Palau – 10 Dollars – 2023 – Mayans Tikal & Warrior / Lost Civilizations
In Stock / On Backorder
|Year of Issue
|Scope of Delivery
|Smartminting, antique finish and colouring
The ‘Maya Civilization’ coin is the third release in the ‘Lost Civilization’ series. Even more detailed than its predecessors, it depicts the city of Tikal and a fierce Mayan warrior. The civilization comes back to life through the enhanced Smartminting©️ technology which is used on both sides of the coin. It features an antique finish and is struck on a 2 oz pure silver 45mm blank of the highest quality. With a limited mintage of only 555 pieces worldwide, it comes packaged in a beautiful box with a certificate of authenticity. This third edition is undoubtedly a great item for history lovers.
The obverse of the coin depicts the main street of the Mayan city Tikal, with pyramid-shaped temples visible in the background. The daily life of the Mayan civilization is portrayed in the foreground, featuring activities such as building, leather processing, children, warriors, and others engaged in their daily routines.
On the reverse side of the coin, a fierce and strong Mayan warrior is depicted, with a temple in the background. To the left of the warrior is the Coat of Arms of Palau, accompanied by the inscriptions: “REPUBLIC OF PALAU” (the issuing country), “2023” (the year of issue), and “10$” (the face value).
The ancient Mayan civilization, flourishing in Mesoamerica from around 2000 BCE to 1500 CE, thrived in a vast region encompassing present-day Mexico, Guatemala, Belize, Honduras, and El Salvador. Renowned for advanced achievements in mathematics, astronomy, architecture, and hieroglyphic writing, the Mayans built impressive city-states like Tikal and Copán. Their intricate calendars and religious practices, featuring elaborate ceremonies and pyramid-temples, reflected a sophisticated society with a deep connection to celestial events. The Mayans mysteriously declined by the 10th century, leaving behind a rich cultural legacy and archaeological wonders that continue to captivate historians and researchers.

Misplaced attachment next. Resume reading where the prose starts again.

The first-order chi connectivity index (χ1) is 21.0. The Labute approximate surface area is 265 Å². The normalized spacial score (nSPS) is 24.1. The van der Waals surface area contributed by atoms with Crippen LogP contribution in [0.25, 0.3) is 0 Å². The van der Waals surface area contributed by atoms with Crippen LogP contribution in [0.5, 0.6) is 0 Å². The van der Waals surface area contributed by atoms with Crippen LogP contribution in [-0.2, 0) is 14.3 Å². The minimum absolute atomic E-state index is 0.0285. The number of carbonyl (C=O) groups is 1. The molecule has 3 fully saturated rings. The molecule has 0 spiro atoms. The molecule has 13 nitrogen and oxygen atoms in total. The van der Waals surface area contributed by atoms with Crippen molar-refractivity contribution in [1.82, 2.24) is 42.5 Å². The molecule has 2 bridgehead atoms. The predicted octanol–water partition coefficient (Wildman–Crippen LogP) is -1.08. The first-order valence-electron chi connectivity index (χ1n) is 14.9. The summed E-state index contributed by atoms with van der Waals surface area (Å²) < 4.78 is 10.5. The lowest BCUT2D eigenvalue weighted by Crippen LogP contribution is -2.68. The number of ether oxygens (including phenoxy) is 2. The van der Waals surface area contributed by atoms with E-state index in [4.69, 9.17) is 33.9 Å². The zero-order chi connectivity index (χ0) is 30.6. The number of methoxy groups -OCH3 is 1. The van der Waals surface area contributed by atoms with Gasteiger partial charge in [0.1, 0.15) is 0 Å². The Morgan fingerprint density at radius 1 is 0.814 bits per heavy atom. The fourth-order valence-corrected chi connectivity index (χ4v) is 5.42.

Mayan warriors played a crucial role in the civilization’s defence and expansion. Typically armed with atlatls, obsidian-edged weapons, and sometimes elaborate jade-decorated war gear, they defended city-states and engaged in ritualized warfare. Mayan warfare was multifaceted, involving conflicts over resources, trade routes, and dynastic disputes. Warriors often displayed martial prowess through ritual bloodletting and trophy-taking, symbolizing bravery. Strategies included ambushes and siege tactics, with elite warriors at the forefront. Despite their military might, the Mayan civilization’s decline remains a complex mystery, intertwined with environmental factors, societal shifts, and the changing dynamics of Mesoamerican politics.